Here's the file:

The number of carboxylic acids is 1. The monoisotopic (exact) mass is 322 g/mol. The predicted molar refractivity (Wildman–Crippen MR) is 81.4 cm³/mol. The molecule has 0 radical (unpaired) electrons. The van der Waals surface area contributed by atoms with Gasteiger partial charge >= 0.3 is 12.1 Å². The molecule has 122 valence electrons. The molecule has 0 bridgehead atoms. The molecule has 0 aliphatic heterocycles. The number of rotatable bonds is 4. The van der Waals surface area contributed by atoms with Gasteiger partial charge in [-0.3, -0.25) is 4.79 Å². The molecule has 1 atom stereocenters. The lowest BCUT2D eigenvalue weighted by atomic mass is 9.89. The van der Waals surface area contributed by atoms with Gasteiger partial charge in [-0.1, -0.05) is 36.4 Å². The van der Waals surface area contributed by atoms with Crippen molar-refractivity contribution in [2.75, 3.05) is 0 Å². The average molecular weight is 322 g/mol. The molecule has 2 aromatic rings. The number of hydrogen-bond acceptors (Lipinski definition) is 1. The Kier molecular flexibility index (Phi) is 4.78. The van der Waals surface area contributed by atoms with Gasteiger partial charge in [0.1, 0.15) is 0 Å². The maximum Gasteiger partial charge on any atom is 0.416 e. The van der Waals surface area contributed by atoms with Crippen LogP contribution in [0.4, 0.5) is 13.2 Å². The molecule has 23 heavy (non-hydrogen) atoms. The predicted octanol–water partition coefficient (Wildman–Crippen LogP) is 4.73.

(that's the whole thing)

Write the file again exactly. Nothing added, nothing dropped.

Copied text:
The number of carboxylic acids is 1. The monoisotopic (exact) mass is 322 g/mol. The predicted molar refractivity (Wildman–Crippen MR) is 81.4 cm³/mol. The molecule has 0 radical (unpaired) electrons. The van der Waals surface area contributed by atoms with Gasteiger partial charge >= 0.3 is 12.1 Å². The molecule has 122 valence electrons. The molecule has 0 bridgehead atoms. The molecule has 0 aliphatic heterocycles. The number of rotatable bonds is 4. The van der Waals surface area contributed by atoms with Gasteiger partial charge in [-0.3, -0.25) is 4.79 Å². The molecule has 1 atom stereocenters. The lowest BCUT2D eigenvalue weighted by atomic mass is 9.89. The van der Waals surface area contributed by atoms with Gasteiger partial charge in [-0.1, -0.05) is 36.4 Å². The van der Waals surface area contributed by atoms with Crippen molar-refractivity contribution in [2.75, 3.05) is 0 Å². The average molecular weight is 322 g/mol. The molecule has 2 aromatic rings. The number of hydrogen-bond acceptors (Lipinski definition) is 1. The Kier molecular flexibility index (Phi) is 4.78. The van der Waals surface area contributed by atoms with Gasteiger partial charge in [0.1, 0.15) is 0 Å². The maximum Gasteiger partial charge on any atom is 0.416 e. The van der Waals surface area contributed by atoms with Crippen LogP contribution in [0.4, 0.5) is 13.2 Å². The molecule has 23 heavy (non-hydrogen) atoms. The predicted octanol–water partition coefficient (Wildman–Crippen LogP) is 4.73.